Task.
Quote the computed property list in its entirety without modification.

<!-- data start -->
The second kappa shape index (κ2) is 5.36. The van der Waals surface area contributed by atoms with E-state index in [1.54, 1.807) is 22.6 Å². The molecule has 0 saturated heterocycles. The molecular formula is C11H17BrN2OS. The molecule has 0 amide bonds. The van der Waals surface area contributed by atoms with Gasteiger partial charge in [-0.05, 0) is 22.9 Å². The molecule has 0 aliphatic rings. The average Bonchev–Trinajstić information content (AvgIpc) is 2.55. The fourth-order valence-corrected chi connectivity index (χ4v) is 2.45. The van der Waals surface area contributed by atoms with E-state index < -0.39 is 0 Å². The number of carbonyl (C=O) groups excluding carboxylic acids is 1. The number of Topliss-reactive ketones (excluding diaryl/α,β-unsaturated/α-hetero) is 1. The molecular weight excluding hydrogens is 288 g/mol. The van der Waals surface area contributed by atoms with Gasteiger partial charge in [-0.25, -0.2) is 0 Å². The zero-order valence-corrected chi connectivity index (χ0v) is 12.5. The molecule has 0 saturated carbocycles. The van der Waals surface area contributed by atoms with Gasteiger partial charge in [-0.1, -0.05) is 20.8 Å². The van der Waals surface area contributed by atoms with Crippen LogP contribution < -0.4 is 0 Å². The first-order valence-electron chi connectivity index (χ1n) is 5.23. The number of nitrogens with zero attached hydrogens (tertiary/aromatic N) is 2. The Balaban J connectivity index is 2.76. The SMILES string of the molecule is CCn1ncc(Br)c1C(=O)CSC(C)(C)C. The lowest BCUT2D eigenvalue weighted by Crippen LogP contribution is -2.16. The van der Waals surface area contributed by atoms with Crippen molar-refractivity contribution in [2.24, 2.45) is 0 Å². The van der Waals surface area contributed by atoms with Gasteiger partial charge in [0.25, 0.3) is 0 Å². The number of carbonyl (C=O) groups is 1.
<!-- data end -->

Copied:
The second kappa shape index (κ2) is 5.36. The van der Waals surface area contributed by atoms with E-state index in [1.54, 1.807) is 22.6 Å². The molecule has 0 saturated heterocycles. The molecular formula is C11H17BrN2OS. The molecule has 0 amide bonds. The van der Waals surface area contributed by atoms with Gasteiger partial charge in [-0.05, 0) is 22.9 Å². The molecule has 0 aliphatic rings. The average Bonchev–Trinajstić information content (AvgIpc) is 2.55. The fourth-order valence-corrected chi connectivity index (χ4v) is 2.45. The van der Waals surface area contributed by atoms with E-state index < -0.39 is 0 Å². The number of carbonyl (C=O) groups excluding carboxylic acids is 1. The number of Topliss-reactive ketones (excluding diaryl/α,β-unsaturated/α-hetero) is 1. The molecular weight excluding hydrogens is 288 g/mol. The van der Waals surface area contributed by atoms with Gasteiger partial charge in [-0.25, -0.2) is 0 Å². The zero-order valence-corrected chi connectivity index (χ0v) is 12.5. The molecule has 0 saturated carbocycles. The van der Waals surface area contributed by atoms with Gasteiger partial charge in [-0.1, -0.05) is 20.8 Å². The van der Waals surface area contributed by atoms with Crippen LogP contribution < -0.4 is 0 Å². The first-order valence-electron chi connectivity index (χ1n) is 5.23. The number of nitrogens with zero attached hydrogens (tertiary/aromatic N) is 2. The Balaban J connectivity index is 2.76. The SMILES string of the molecule is CCn1ncc(Br)c1C(=O)CSC(C)(C)C. The lowest BCUT2D eigenvalue weighted by Crippen LogP contribution is -2.16. The van der Waals surface area contributed by atoms with Crippen molar-refractivity contribution in [2.24, 2.45) is 0 Å². The van der Waals surface area contributed by atoms with Gasteiger partial charge in [0.25, 0.3) is 0 Å². The number of carbonyl (C=O) groups is 1.